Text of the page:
I have also planted some more carrot seeds today.  As I have said previously,  it is necessary to continue planting every week if one wants to eat throughout the year.  While the soil is so cold,  it will take quite a while for  these to germinate,   but I find it easier to manage the baby plants at this time of the year than in the summer when the soil is so hot and tiny plants dry out so fast.  Carrots are "easily pleased" and don't seem to have difficult requirements aside from keeping them damp 24/7 until the tap root gets long enough to find deeper water.

The leeks look lovely in the morning sunlight....
 ...  they are big enough to eat,  though I'll wait for them to get fatter before I roast any.

The recent broccoli plants have all had their main heads cut by now.....
 ... I have given quite a few of the remaining plants to the chickens (they love them) though I'll leave several of them to produce side shoots like these....
 (these are the side shoots that I am still picking, on plants that are about a year old.)

The next "real" broccoli is coming along as well.....
 ....  and the "secondary plants" that I rescued from the punnet of seedlings (bought at Mildred Heights Nursery) are just looking healthy too.  These were the "second seedlings" that ended up with the least roots when separated from the main plant.  I halved all of their leaves, soaked thenm is seasol,  and put them back into the punnet for another few weeks.  They are now planted out and looking perfect, if a bit immature when compared with the "main plants."


The flowering cabbage continues to develope....
 ....  I am going to leave this plant to produce flowers.  I won't use the seeds (they may well produce progeny that bolt to seed rather than providing me with cabbages) but as flowers often attract insects that are useful, and often the particular species that preys on pests of the same plant (evolution works wonders) and I'll be watching carefully to see what happens.

I still have several lovely cabbages to eat....
with no sign of bolting.... and they are so sweet when they are just cut... well worth growing, in my opinion.

This morning I found a snowdrop....
... I have always had a few in the garden, but I hadn't been able to find any flowers this year...  until now!  And it's in a different place from where I had seen them last year!  Wierd.

Friday, 3 August 2012

Productive winter garden...

Garden production continues and this is what I have gathered today (not including the two eggs from the chickens)....
... there is a cabbage (and I have kept six of the best outside leaves to make "stuffed cabbage leaves") carrots, golden beets (and their leaves, which are as good as silver beet) one swede (rutabaga) and the side shoots of broccoli that I can barely keep up with.  I still have plenty of silver beet and an assortment of other vegetables, but this will do for today.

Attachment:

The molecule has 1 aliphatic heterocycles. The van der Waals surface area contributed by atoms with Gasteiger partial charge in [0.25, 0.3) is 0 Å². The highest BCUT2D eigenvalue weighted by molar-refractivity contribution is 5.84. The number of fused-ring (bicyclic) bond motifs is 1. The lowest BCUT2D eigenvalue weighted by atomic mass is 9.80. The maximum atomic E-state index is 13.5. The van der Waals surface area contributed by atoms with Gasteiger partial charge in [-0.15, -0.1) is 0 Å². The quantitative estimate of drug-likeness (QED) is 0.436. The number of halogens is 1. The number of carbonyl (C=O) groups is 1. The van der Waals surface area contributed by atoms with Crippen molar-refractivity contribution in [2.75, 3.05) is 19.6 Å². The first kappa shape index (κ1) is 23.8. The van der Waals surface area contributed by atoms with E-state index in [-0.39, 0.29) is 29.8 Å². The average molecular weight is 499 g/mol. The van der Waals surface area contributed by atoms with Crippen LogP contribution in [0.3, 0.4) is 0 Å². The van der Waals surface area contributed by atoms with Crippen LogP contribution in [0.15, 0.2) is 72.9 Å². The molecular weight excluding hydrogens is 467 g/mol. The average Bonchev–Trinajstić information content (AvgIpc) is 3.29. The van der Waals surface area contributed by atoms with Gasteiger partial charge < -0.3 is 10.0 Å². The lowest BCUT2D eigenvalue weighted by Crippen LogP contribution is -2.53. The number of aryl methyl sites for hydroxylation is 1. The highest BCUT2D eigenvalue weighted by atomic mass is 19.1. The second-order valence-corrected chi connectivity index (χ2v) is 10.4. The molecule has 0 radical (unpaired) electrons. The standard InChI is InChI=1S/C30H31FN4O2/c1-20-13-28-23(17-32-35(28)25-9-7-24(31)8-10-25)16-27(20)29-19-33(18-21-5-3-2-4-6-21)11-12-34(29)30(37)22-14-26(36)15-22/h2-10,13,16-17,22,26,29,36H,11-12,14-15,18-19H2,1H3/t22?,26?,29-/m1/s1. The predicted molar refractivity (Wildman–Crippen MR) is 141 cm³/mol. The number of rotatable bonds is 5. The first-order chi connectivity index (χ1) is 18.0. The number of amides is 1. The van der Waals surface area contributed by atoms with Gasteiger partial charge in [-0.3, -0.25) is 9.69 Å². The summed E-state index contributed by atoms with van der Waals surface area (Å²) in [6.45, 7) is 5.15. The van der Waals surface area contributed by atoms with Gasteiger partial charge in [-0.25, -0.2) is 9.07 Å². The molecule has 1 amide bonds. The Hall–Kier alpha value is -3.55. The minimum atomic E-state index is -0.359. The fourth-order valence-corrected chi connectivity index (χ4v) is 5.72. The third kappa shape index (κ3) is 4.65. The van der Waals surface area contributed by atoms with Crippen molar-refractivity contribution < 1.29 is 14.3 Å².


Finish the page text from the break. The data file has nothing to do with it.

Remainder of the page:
Someone commented recently that, with winter frost and miserable weather, it is too hard to grow vegetables in the winter.  The mediterranean climate is designed for just that, however.
This winter I have had about half a dozen "serious" frosts....  to me, that means that it is cold enough to kill off the leaves of the potato plants.  There are quite a few vegetables that don't seem to notice such a frost.  These include all of the root vegetables that I have collected today, and many salad lettuce plants, leeks, onions and garlic don't mind at all.  There are even some vegetables that require a harder frost than I get to even produce...  notably brussels sprouts.
I have mentioned previously that I plant potatoes at the "wrong" time of the year and I am able to dig enough potatoes for myself at any time.
Summer has its own limitations here....  "patches" of very hot weather, and a lack of rainfall that is only compounded by the water restrictions imposed permanently.
Cold weather slows growth, and so it is often necessary to plant more seeds than one would imagine because the produce might well be smaller than expected.  This doesn't make any difference to the taste or even the aesthetics of the product,  despite the fact that it might not look like the chemically enhanced items at the supermarket.
In hot weather, I garden over a smaller area.  The unused patches need to be protected from the heat, and so they are watered and mulched, protecting the soil organisms that I'll be needing in the following season.  By the end of the summer, when the grain farmers are waiting for the "opening rains" or "dry sowing" I am digging in the rotted mulch and joining in the rain dances or prayers (or whatever works!)
In more extreme climates, the early spring is called "the hungry gap" and for good reason.  This was the time in colder climates that, when people were truly dependent upon what they could produce,  the early spring, when stored food was running low and the ground was still too cold to germinate much,  there was little to eat.  This may well be why, historically, it was the "mediterranean" areas that flourished.  Food plants, while varieties change, can be grown for much of the year.  Seasonal foods and recipes are a testament to this.
I was preparing the ground and the planting in March and that is what I am eating now....  meanwhile I am planting a few more seedlings now and getting ready to start my "summer vegetables" very soon.
My rule of thumb is still "if you wnat to eat every week,  then you need to plant something every week also & so far it seems to be working.